The phalanges are each ossified from two centers: one for the body, and one for the base. The center for the body appears about the tenth week, that for the base between the fourth and tenth years; it joins the body about the eighteenth year.
The pelvis is the bony structure located at the base of the spine (properly known as the caudal end). The pelvis incorporates the socket portion of the hip joint for each leg (in bipeds) or hind leg (in quadrupeds). It forms the lower limb (or hind-limb) girdle of the skeleton.
Human female pelvis, viewed from front
The pelvis is symmetrical and each side is actually made up of three separate bones - the upper half (the broad "wings") is the ilium; the middle (the top half of the lower "loops") is the pubis, and the bottom (the lower half of the "loops") is the ischium. These three bones fuse together with age and are collectively known as the hip bone, ossa coxae or the innominate bone. The pelvis is joined to the sacrum bone by ligaments (the sacroiliac joint), and the hip bones nest in specially shaped sockets (the acetabulum) on each side. The upper edge of the ilium is known as the iliac crest. The place at the front of the pelvis where the two sides join together is called the symphysis pubis. This is normally a very inflexible joint, but it softens and becomes more flexible during late pregnancy, allowing it to expand during labour for the baby's head to pass through. A female pelvis is also wider and shallower than a male pelvis.
A well-known way of determining the sex of a pelvis is to compare the angle of the width of the frontal opening to one's hand. If the angle is about the same as between the outstretched thumb and index finger, it is a female pelvis (arcus pubis). If it is closer to the angle between the spread index and middle fingers, it is a male pelvis (arcus subpubis).
The pelvis protects the digestive and reproductive organs in the lower part of the body, and many large nerves and blood vessels pass through it to supply the legs. It is also an important load-bearing part of the skeletal system.
In common language a leg is the entire lower limb, including (at least) the thigh, the knee, and the calf. In the strict sense of human anatomy, the leg is the part of the lower limb that lies between the knee and the foot. This article follows the popular usage that includes the lower limb from hip to ankle, including the buttock and excluding the foot.
Long bones of the lower limb
Femur (thigh bone)
Tibia (shin bone)
Fibula (calf bone)
Muscles of the human lower limb
Muscles of the thigh
Anterior compartment of the thigh
Quadriceps femoris, which is composed of:
Tensor fascia lata
Posterior compartment of the thigh
Muscles of the calf
The anterior compartment
Extensor digitorum longus
Extensor hallucis longus
The posterior compartment
Gastrocnemius (attached to the calcaneus by Achilles' tendon)
The lateral compartment
The deep posterior compartment
Flexor digitorum longus
Flexor hallucis longus
Vasculature of the leg
Common femoral artery
Deep femoral artery
Superficial femoral artery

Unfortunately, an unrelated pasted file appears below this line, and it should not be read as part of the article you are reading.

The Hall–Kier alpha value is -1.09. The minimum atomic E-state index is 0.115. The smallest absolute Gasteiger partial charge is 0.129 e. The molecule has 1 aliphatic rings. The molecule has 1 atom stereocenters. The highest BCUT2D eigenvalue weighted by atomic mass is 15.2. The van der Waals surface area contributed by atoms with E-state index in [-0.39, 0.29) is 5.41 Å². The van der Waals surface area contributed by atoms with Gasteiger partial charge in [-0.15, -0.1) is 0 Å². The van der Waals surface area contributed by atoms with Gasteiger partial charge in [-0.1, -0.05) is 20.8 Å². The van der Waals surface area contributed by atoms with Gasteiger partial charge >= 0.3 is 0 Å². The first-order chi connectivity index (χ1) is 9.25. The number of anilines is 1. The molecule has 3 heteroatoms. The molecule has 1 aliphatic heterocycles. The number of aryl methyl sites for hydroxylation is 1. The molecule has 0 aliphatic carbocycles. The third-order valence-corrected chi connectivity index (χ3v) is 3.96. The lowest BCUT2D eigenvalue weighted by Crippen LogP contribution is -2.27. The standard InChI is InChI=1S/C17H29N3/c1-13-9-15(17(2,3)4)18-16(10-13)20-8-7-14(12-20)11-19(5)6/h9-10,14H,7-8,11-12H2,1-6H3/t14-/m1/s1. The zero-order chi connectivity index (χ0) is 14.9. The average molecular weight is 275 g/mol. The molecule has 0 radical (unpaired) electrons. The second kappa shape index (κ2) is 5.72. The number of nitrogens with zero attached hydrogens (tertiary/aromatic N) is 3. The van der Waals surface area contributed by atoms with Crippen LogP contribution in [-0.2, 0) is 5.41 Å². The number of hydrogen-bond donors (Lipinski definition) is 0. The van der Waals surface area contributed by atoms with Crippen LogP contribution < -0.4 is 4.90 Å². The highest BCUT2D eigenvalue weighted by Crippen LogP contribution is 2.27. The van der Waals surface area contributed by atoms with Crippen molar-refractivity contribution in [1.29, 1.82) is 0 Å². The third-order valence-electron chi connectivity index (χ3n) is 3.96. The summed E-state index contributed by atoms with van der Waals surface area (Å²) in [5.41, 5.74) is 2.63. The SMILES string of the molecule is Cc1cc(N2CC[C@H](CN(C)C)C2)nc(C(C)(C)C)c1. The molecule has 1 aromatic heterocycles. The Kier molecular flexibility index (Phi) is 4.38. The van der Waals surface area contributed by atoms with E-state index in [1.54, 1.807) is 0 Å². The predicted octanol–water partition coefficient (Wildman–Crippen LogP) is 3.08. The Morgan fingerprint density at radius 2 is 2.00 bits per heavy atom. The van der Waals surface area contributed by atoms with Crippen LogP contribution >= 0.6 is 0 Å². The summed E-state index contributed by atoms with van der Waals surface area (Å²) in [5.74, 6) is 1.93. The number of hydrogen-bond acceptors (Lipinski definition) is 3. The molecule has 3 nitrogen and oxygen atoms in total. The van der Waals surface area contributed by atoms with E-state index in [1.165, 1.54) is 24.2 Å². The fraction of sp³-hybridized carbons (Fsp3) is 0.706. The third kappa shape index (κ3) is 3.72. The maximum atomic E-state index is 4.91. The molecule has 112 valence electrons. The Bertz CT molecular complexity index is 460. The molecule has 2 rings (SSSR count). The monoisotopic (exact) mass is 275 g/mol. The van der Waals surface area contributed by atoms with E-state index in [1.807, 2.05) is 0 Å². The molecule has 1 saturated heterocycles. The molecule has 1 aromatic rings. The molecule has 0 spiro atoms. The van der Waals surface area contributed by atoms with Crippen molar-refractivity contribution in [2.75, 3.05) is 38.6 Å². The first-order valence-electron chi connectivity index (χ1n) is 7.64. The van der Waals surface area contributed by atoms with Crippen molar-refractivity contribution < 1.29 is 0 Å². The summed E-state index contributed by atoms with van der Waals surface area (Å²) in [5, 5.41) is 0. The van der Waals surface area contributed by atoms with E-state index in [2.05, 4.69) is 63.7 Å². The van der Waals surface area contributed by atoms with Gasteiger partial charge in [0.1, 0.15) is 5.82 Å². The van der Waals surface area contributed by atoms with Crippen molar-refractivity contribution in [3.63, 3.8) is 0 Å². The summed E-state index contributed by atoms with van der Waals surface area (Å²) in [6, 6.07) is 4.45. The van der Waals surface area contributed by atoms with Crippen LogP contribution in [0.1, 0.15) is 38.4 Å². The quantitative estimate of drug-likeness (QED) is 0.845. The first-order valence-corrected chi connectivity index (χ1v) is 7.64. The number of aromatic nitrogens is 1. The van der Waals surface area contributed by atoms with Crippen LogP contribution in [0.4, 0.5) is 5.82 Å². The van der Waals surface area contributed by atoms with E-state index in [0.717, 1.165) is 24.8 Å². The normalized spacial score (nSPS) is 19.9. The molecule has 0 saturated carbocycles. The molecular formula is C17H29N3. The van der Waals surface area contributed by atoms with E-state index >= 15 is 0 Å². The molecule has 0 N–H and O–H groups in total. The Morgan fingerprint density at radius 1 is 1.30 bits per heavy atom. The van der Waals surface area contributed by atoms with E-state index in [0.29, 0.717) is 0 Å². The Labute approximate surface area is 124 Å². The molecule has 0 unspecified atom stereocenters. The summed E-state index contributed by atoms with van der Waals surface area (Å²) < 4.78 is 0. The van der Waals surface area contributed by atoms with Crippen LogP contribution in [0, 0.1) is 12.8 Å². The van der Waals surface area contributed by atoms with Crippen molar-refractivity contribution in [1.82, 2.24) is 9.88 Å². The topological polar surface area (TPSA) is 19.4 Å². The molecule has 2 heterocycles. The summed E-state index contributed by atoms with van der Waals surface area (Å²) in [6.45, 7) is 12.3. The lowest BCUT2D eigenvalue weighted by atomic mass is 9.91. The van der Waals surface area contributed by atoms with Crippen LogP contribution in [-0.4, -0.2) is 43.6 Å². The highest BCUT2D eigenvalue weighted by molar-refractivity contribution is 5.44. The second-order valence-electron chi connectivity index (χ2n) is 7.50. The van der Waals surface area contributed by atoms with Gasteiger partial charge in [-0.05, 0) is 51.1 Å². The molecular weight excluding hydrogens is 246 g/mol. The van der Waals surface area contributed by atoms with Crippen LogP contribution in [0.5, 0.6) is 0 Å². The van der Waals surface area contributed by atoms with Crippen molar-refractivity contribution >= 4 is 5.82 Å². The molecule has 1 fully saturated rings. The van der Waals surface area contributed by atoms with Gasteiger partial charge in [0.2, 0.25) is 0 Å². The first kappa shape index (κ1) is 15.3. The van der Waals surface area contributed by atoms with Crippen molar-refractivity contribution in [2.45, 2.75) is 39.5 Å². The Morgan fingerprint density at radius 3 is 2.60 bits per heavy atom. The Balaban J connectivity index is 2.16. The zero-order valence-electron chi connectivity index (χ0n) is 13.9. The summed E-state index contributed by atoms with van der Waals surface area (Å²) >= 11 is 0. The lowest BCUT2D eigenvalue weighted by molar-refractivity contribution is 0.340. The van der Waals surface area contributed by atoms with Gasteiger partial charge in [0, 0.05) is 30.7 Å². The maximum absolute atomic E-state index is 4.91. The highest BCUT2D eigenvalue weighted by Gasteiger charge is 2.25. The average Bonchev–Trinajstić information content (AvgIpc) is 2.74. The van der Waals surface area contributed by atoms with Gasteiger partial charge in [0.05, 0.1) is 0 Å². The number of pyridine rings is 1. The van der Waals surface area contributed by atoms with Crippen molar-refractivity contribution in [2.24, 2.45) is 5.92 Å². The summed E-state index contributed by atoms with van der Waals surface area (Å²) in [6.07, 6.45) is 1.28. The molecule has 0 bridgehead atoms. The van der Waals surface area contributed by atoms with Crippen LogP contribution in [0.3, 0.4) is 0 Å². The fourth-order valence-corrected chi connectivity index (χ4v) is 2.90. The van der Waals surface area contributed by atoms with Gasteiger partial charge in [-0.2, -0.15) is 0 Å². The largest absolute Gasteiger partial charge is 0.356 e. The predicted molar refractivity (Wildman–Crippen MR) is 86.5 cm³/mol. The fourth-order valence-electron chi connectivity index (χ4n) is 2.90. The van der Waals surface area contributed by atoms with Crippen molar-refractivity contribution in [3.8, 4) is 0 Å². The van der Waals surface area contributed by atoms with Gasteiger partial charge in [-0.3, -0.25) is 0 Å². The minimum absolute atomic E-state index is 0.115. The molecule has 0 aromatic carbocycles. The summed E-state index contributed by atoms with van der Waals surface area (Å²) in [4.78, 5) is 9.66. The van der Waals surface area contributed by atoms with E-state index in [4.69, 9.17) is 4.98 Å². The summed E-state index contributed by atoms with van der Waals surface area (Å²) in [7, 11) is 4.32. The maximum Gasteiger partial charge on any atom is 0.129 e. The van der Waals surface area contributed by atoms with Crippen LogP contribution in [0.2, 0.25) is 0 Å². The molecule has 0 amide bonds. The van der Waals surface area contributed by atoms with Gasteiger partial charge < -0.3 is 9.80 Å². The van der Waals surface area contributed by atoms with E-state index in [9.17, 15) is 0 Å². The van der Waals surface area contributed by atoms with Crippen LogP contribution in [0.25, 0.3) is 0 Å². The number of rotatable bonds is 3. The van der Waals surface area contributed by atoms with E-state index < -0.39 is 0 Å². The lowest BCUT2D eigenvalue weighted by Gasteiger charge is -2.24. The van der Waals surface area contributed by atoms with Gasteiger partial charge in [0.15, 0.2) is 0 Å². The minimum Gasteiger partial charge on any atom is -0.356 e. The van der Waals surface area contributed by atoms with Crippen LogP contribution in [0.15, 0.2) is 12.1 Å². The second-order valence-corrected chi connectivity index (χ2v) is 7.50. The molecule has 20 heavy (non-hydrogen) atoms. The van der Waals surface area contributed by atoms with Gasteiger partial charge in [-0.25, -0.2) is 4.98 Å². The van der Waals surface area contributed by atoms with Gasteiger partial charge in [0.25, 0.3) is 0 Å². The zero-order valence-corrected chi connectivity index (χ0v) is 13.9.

Anterior tibial artery
Posterior tibial artery
Greater saphenous vein
Lesser saphenous vein
Anterior tibial vein
Posterior tibial vein
The foot is a biological structure found in many animals that is used for locomotion. The plural of foot is feet, and this pair is one of seven mutated English plurals.
The structural quality of a foot varies from animal to animal. Many vertebrates that have legs also have a foot located at the end of each leg. For these animals, the foot is a complex structure of bone, muscle, and other connective tissue. Among animals that have soft or padded feet, the foot is commonly called a paw. In mollusks, on the other hand, the foot is a purely muscular structure.
Parts of the foot
Common disorders of the feet
In anatomy, the ankle is the part of the lower limb that is located between the foot and the leg, and is actually comprised of two separate joints: the talocrural joint (or "true" ankle joint) and the subtalar joint.
The talocrural joint, is a synovial joint that connects the distal ends of the tibia and fibula with the proximal end of the talus and is responsible for dorsiflexion and plantar flexion.
The subtalar joint connects the talus with the calcaneus and helps with inversion and eversion of the foot.
The ankle does not allow rotation.
The heel is the prominence at the posterior end of the foot. It is based on the projection of one bone, the calcaneus, behind the articulation of the bones of the lower leg. In the long-footed mammals, both the hoofed species (unguligrade) and the clawed forms which walk on the toes (digitigrade), the heel is well above the ground at the apex of the angular joint known as the hock. In plantigrade species it rests on the ground.
The Sole is the bottom of the foot. Much like the palm of the hand, it has thicker skin than most other parts of the body, and is relatively less pigmented. A set of creases formed in the womb criss-cross the sole. In anatomy, the sole of the foot is referred to as the plantar aspect.
Toes are the digits of the foot of a human or animal.
In humans, the toe includes the phalanges of the foot's skeleton; the bones of each toe continue all the way to the heel, although in from the base of the toes they are united in the body of the foot. The innermost toe (the leftmost one on the right foot, see picture) is by far the thickest (big toe, great toe, or hallux); the one on the other end is short and thin.
The toes, especially the big toe, play an essential role in walking, although a loss of the smallest toe will not affect gait.
The ball of the foot is where the toes join to the rest of the foot. It is quite muscular, as well as getting blistered the easiest.